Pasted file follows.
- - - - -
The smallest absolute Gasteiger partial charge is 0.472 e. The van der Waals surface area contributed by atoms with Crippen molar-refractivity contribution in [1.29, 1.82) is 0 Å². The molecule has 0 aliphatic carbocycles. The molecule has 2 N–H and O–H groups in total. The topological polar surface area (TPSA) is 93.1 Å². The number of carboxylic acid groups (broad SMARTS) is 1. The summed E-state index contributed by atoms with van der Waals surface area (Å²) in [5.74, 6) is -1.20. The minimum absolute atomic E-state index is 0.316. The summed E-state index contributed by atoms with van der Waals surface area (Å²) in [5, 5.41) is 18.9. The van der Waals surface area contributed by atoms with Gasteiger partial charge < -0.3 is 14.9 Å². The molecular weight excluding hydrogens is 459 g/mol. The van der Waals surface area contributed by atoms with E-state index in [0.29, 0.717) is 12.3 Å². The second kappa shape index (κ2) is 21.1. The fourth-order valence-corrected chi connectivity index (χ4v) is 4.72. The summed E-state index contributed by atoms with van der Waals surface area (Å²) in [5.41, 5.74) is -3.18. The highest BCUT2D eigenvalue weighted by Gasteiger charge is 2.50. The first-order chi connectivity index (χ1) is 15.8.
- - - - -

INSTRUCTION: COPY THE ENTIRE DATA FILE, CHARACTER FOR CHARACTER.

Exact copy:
The smallest absolute Gasteiger partial charge is 0.472 e. The van der Waals surface area contributed by atoms with Crippen molar-refractivity contribution in [1.29, 1.82) is 0 Å². The molecule has 0 aliphatic carbocycles. The molecule has 2 N–H and O–H groups in total. The topological polar surface area (TPSA) is 93.1 Å². The number of carboxylic acid groups (broad SMARTS) is 1. The summed E-state index contributed by atoms with van der Waals surface area (Å²) in [5.74, 6) is -1.20. The minimum absolute atomic E-state index is 0.316. The summed E-state index contributed by atoms with van der Waals surface area (Å²) in [5, 5.41) is 18.9. The van der Waals surface area contributed by atoms with Gasteiger partial charge < -0.3 is 14.9 Å². The molecular weight excluding hydrogens is 459 g/mol. The van der Waals surface area contributed by atoms with E-state index in [0.29, 0.717) is 12.3 Å². The second kappa shape index (κ2) is 21.1. The fourth-order valence-corrected chi connectivity index (χ4v) is 4.72. The summed E-state index contributed by atoms with van der Waals surface area (Å²) in [5.41, 5.74) is -3.18. The highest BCUT2D eigenvalue weighted by Gasteiger charge is 2.50. The first-order chi connectivity index (χ1) is 15.8.